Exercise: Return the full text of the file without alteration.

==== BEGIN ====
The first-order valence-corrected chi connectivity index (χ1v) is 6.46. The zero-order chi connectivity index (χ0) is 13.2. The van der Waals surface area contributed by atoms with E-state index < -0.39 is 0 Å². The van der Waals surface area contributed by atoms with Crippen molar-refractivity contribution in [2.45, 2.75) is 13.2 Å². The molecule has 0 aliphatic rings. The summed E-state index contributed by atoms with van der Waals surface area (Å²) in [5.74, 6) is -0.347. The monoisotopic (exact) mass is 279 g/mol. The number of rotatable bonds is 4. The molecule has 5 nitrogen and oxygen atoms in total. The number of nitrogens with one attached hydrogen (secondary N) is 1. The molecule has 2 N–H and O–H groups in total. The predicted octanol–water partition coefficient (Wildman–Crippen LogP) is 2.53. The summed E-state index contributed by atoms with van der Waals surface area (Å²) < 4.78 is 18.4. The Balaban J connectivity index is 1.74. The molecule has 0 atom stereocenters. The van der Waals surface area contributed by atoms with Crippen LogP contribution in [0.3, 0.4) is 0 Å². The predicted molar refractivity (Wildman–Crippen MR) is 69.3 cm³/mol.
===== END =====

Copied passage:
The first-order valence-corrected chi connectivity index (χ1v) is 6.46. The zero-order chi connectivity index (χ0) is 13.2. The van der Waals surface area contributed by atoms with E-state index < -0.39 is 0 Å². The van der Waals surface area contributed by atoms with Crippen molar-refractivity contribution in [2.45, 2.75) is 13.2 Å². The molecule has 0 aliphatic rings. The summed E-state index contributed by atoms with van der Waals surface area (Å²) in [5.74, 6) is -0.347. The monoisotopic (exact) mass is 279 g/mol. The number of rotatable bonds is 4. The molecule has 5 nitrogen and oxygen atoms in total. The number of nitrogens with one attached hydrogen (secondary N) is 1. The molecule has 2 N–H and O–H groups in total. The predicted octanol–water partition coefficient (Wildman–Crippen LogP) is 2.53. The summed E-state index contributed by atoms with van der Waals surface area (Å²) < 4.78 is 18.4. The Balaban J connectivity index is 1.74. The molecule has 0 atom stereocenters. The van der Waals surface area contributed by atoms with Crippen LogP contribution in [0.3, 0.4) is 0 Å². The predicted molar refractivity (Wildman–Crippen MR) is 69.3 cm³/mol.